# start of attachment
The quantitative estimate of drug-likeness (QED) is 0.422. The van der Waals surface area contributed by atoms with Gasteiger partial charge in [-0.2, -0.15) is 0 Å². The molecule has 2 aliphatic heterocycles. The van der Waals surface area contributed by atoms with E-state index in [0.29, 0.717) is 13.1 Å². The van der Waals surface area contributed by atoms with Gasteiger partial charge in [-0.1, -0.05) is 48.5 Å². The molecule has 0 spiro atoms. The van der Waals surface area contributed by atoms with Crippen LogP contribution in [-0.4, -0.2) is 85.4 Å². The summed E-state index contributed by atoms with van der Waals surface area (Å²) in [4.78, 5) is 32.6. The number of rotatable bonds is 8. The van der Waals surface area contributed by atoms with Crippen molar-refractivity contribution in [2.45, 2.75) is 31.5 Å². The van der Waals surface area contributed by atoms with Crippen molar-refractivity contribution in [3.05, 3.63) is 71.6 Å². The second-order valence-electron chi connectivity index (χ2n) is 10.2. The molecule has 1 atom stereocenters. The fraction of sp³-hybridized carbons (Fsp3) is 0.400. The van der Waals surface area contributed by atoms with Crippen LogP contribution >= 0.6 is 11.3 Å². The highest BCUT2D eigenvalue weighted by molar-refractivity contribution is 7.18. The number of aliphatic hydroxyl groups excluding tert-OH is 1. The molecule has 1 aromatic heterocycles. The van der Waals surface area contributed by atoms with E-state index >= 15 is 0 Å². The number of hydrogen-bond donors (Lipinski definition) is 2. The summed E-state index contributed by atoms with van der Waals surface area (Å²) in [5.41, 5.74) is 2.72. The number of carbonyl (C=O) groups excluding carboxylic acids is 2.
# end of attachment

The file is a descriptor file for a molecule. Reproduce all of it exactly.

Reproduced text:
The quantitative estimate of drug-likeness (QED) is 0.422. The van der Waals surface area contributed by atoms with Gasteiger partial charge in [-0.2, -0.15) is 0 Å². The molecule has 2 aliphatic heterocycles. The van der Waals surface area contributed by atoms with E-state index in [0.29, 0.717) is 13.1 Å². The van der Waals surface area contributed by atoms with Gasteiger partial charge in [-0.1, -0.05) is 48.5 Å². The molecule has 0 spiro atoms. The van der Waals surface area contributed by atoms with Crippen LogP contribution in [-0.4, -0.2) is 85.4 Å². The summed E-state index contributed by atoms with van der Waals surface area (Å²) in [4.78, 5) is 32.6. The number of rotatable bonds is 8. The van der Waals surface area contributed by atoms with Crippen molar-refractivity contribution in [2.45, 2.75) is 31.5 Å². The van der Waals surface area contributed by atoms with Crippen molar-refractivity contribution in [3.05, 3.63) is 71.6 Å². The second-order valence-electron chi connectivity index (χ2n) is 10.2. The molecule has 1 atom stereocenters. The fraction of sp³-hybridized carbons (Fsp3) is 0.400. The van der Waals surface area contributed by atoms with Crippen LogP contribution >= 0.6 is 11.3 Å². The highest BCUT2D eigenvalue weighted by molar-refractivity contribution is 7.18. The number of aliphatic hydroxyl groups excluding tert-OH is 1. The molecule has 1 aromatic heterocycles. The van der Waals surface area contributed by atoms with E-state index >= 15 is 0 Å². The number of hydrogen-bond donors (Lipinski definition) is 2. The summed E-state index contributed by atoms with van der Waals surface area (Å²) in [5.41, 5.74) is 2.72. The number of carbonyl (C=O) groups excluding carboxylic acids is 2.